At its very simplest, at its very basic opportunity are sticks and bricks. This is a brick and mortar type of investment that we're going to be talking about. And yeah, there are mechanical rules, but I can't think of anything more simple than reminding people you got to buy the right property, in the right neighborhood, with the right contractor, and the right developer and the right economics. And it is as basic as Real Estate 101. Because if it's not a good property, if it's not a good project, you're not going to make money on it. If you don't make money on it, you're not gonna see any benefit from the Opportunity Zone.
Jack: So, what is it that you are best at?
Phil: I think what I'm best at, and I think in some respects that's more of a reflection of having a practice tax law for 32 years. What I think I'm best at is trying to assemble a complicated puzzle or development and understand kind of how the various pieces either interact or interplay or don't interact. We've got to another real estate lawyer here that I work with a lot, Dennis Ship, and he was really fabulous at this, really taking kind of a complicated set of problems and being able to assemble it so that you have a workable project. And to me that's, something that I enjoy. But I just think the reality is, that’s literally the school of hard knocks. Those are the things that, that you have to learn by experience, by trying and failing and trying again and failing again.
And then, maybe getting lucky and saying, okay, “Well that works now. What's the next problem?” And seeing how we can make that work. So anyway, that you learn a lot from going through the cycle and going through the bad times. And one, you learn to appreciate the good times, but you also get to understand, behind every silver lining is a dark cloud. And you also, recognize that, what goes up will go down and the market's kind of always on a roller coaster. And the fact that the roller coaster's going up or staying level doesn't mean it can't go down again.
Jack: Well, let's ask the opposite question. We would talked about what you're best at, what drives you crazy?
Phil: Sometimes what drives me crazy or drives me most crazy is where there is a common sense approach or a common sense answer, and someone says, well, we can't do that. We can’t do that because of this rule. We can't do this, that because of this regulation. If someone's willing to step in and make the investment and take the risk, why are you opposing it? But you'll see a lot of that go on. And it’s, whether it's a form of NIMBY-ism or it's just opposing change, well, it's a broken-down building. Yeah. But it's a historic broken down building while it's a broken down building is really what it is. That, that to me in some respects, that's the real, that's where I get, I get frustrated. Um…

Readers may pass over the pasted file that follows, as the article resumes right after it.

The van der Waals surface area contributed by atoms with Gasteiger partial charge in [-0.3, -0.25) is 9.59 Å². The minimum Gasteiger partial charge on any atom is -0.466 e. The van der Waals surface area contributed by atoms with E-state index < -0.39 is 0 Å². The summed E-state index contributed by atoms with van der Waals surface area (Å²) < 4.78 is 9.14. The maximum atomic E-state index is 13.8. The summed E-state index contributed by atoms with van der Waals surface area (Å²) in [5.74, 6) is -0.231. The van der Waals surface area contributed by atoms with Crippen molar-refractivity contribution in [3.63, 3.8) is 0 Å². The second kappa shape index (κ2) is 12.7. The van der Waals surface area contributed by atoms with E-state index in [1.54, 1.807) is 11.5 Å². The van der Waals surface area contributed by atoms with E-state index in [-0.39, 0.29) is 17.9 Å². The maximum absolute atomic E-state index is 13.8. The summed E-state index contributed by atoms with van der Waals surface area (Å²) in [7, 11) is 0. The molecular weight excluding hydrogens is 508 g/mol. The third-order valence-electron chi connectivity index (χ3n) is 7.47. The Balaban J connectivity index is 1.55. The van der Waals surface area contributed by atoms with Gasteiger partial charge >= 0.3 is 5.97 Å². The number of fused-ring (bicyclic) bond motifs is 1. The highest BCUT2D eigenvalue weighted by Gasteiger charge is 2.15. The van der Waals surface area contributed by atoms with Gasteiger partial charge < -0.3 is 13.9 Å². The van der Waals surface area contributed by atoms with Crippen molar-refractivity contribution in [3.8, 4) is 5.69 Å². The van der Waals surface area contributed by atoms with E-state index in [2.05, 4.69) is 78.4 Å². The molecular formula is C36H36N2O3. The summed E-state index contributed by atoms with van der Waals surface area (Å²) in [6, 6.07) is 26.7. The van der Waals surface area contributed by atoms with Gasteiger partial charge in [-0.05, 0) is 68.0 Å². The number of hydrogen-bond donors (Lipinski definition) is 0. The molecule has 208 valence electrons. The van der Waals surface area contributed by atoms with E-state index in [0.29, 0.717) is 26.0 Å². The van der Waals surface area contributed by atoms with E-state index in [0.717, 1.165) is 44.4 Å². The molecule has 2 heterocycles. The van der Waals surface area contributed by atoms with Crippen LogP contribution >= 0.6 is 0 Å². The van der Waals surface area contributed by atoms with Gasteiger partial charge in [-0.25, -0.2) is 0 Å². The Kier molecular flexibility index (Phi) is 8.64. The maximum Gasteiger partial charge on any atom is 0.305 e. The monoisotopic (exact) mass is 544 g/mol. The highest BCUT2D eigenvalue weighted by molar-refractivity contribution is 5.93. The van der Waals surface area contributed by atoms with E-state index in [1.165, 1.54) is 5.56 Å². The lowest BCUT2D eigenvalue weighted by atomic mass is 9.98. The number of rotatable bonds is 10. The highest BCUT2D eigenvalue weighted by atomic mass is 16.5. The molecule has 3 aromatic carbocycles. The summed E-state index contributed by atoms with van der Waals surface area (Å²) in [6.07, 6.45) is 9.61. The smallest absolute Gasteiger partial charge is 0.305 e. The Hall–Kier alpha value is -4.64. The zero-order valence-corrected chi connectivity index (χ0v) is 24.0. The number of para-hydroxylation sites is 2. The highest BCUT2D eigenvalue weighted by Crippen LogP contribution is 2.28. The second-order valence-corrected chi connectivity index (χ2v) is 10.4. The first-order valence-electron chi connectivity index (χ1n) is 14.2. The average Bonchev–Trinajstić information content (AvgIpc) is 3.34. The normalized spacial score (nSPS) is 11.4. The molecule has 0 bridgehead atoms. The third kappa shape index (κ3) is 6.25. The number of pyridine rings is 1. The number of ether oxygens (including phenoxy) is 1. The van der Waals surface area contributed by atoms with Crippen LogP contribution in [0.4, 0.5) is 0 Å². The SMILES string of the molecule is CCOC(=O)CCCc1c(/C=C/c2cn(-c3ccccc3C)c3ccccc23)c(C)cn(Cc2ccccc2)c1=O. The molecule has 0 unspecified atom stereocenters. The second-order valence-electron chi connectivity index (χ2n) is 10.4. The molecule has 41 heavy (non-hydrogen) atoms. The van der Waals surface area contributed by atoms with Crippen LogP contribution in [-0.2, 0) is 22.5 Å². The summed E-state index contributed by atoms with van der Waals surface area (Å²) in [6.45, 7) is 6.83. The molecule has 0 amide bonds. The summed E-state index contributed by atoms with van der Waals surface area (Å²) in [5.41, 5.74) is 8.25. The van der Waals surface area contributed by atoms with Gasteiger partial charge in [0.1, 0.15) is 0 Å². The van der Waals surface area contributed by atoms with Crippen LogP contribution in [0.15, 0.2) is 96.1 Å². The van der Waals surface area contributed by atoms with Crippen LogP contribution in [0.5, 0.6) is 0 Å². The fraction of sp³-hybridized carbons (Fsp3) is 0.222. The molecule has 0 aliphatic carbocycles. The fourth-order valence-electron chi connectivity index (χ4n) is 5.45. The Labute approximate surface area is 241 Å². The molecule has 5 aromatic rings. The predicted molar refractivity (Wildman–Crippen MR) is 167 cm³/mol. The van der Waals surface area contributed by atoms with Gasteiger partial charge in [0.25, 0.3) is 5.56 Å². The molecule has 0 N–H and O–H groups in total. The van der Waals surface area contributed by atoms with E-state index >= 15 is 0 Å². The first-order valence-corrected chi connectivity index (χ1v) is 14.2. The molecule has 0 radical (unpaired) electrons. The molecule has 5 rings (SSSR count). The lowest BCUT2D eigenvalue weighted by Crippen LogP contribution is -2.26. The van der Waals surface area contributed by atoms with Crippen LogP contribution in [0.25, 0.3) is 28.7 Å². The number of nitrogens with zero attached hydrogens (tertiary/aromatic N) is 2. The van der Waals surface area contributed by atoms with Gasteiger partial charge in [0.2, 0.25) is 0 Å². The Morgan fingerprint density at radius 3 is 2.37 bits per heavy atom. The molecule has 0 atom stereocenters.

Jack: Yeah, so if you were a betting man. What part of the Opportunity Zone program do you think is most likely to be changed and I'm thinking particularly after we get past the end of 2020 where the tax benefits of 15% step up in basis at this point, anyway is going to go away?
Phil: That's a great question. I think it's going to be, it's going to be interesting. You heard in the first set of a commentary on the regulations that people said, well, wait a minute. There’s a kind of a fundamental on the design that I have to pay the tax, for the asset I sold in 2026, but I can't sell the Opportunity Zone own property for 10 years. So, if I did it in ‘18, 2028 at the beginning, at the earliest, if I'm investing in 19, 2029 at the earliest, that differential which causes a liquidity issue for both the investor and sometimes for the funds with the funds want to address it.
I think that, in some respects I think that a kind of a design flaw in my mind that I think ultimately there's going to be some pressure, to find a way to move the tax liability on the property I sold to when I'm selling the property in the Opportunity Zone. I think in some respects that's the, that's the piece that at, if there's going to be a change, I think there's going to be kind of a call for, well, let me defer my tax, but let me, let me pay it when I saw my property in the Opportunity Zone.
Jack: Yeah, that makes a lot of sense. Well Phil it has been a really good conversation. I appreciate it. Is there anything else? Something else?
Phil: No, I mean I, no, no, no. I really enjoyed it. You asked great questions. And I'd love to it again. like I said, this is an area, I mean in an hour, you literally scratch, scratch the surface.
Jack: Well Phil, how can our listeners get ahold of you. What's the best way to get ahold of you?
Phil: Well, it's really just my email address, which is email@example.com. So, Charlie, Gordon, Sam, then the number three.com. That's the best way to said to get ahold of me. I, I will try to, I can't make any complete promises, but I always try to respond to all the emails by the end of the day. So, I'm always happy I, and like I said, new problems are fun problems. The same old thing is sometimes repetitive, but it's always, it's kind of always nice to hear from the audience, what are they worried about? What are their concerns?
Jack: I do want our listeners to know that this information is also going to be available on the website so you can just click on it. You don’t have to write it all down right now. We’ll Phil, I have certainly enjoyed hearing from somebody who knows the ins and outs of the program the way that you do. I am Jack Heald, for the Opportunity Zone podcast. I want to thank Phil Jelsma for being here with us this week. We will talk to you next time.Announcer: This podcast is for informational purposes only and does not constitute legal, tax, or investment advice. For specific recommendation please consult with your financial, legal or tax professional.